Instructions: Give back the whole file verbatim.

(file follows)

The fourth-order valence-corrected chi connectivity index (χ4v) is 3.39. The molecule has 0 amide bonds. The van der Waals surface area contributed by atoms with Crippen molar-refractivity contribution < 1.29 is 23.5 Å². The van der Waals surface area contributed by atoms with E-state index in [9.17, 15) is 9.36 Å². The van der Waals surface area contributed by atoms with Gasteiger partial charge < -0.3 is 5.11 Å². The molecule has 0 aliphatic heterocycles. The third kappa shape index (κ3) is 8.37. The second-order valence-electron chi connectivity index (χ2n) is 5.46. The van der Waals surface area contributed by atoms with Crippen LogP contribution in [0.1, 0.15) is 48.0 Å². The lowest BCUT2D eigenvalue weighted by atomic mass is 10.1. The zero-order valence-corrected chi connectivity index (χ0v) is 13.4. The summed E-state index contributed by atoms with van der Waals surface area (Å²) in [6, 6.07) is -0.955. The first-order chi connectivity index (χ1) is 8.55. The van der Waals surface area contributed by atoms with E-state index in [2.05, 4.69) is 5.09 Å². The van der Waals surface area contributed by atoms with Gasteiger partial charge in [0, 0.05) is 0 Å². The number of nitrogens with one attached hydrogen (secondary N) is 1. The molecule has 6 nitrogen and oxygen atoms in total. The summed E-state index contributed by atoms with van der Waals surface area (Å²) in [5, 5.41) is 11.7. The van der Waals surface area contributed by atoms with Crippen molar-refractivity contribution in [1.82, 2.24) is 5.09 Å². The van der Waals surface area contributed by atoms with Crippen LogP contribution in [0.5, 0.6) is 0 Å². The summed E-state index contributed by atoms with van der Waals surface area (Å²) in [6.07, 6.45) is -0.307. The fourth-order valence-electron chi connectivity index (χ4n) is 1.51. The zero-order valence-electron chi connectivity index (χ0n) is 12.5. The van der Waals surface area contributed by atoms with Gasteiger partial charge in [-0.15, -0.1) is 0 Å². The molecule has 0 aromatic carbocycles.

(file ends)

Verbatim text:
The fourth-order valence-corrected chi connectivity index (χ4v) is 3.39. The molecule has 0 amide bonds. The van der Waals surface area contributed by atoms with Crippen molar-refractivity contribution < 1.29 is 23.5 Å². The van der Waals surface area contributed by atoms with E-state index in [9.17, 15) is 9.36 Å². The van der Waals surface area contributed by atoms with Gasteiger partial charge < -0.3 is 5.11 Å². The molecule has 0 aliphatic heterocycles. The third kappa shape index (κ3) is 8.37. The second-order valence-electron chi connectivity index (χ2n) is 5.46. The van der Waals surface area contributed by atoms with Crippen LogP contribution in [0.1, 0.15) is 48.0 Å². The lowest BCUT2D eigenvalue weighted by atomic mass is 10.1. The zero-order valence-corrected chi connectivity index (χ0v) is 13.4. The summed E-state index contributed by atoms with van der Waals surface area (Å²) in [6, 6.07) is -0.955. The first-order chi connectivity index (χ1) is 8.55. The van der Waals surface area contributed by atoms with E-state index in [2.05, 4.69) is 5.09 Å². The van der Waals surface area contributed by atoms with Gasteiger partial charge in [0, 0.05) is 0 Å². The number of nitrogens with one attached hydrogen (secondary N) is 1. The molecule has 6 nitrogen and oxygen atoms in total. The summed E-state index contributed by atoms with van der Waals surface area (Å²) in [5, 5.41) is 11.7. The van der Waals surface area contributed by atoms with Crippen molar-refractivity contribution in [1.82, 2.24) is 5.09 Å². The van der Waals surface area contributed by atoms with Crippen LogP contribution in [0.5, 0.6) is 0 Å². The summed E-state index contributed by atoms with van der Waals surface area (Å²) in [6.07, 6.45) is -0.307. The fourth-order valence-electron chi connectivity index (χ4n) is 1.51. The zero-order valence-electron chi connectivity index (χ0n) is 12.5. The van der Waals surface area contributed by atoms with Gasteiger partial charge in [-0.15, -0.1) is 0 Å². The molecule has 0 aromatic carbocycles.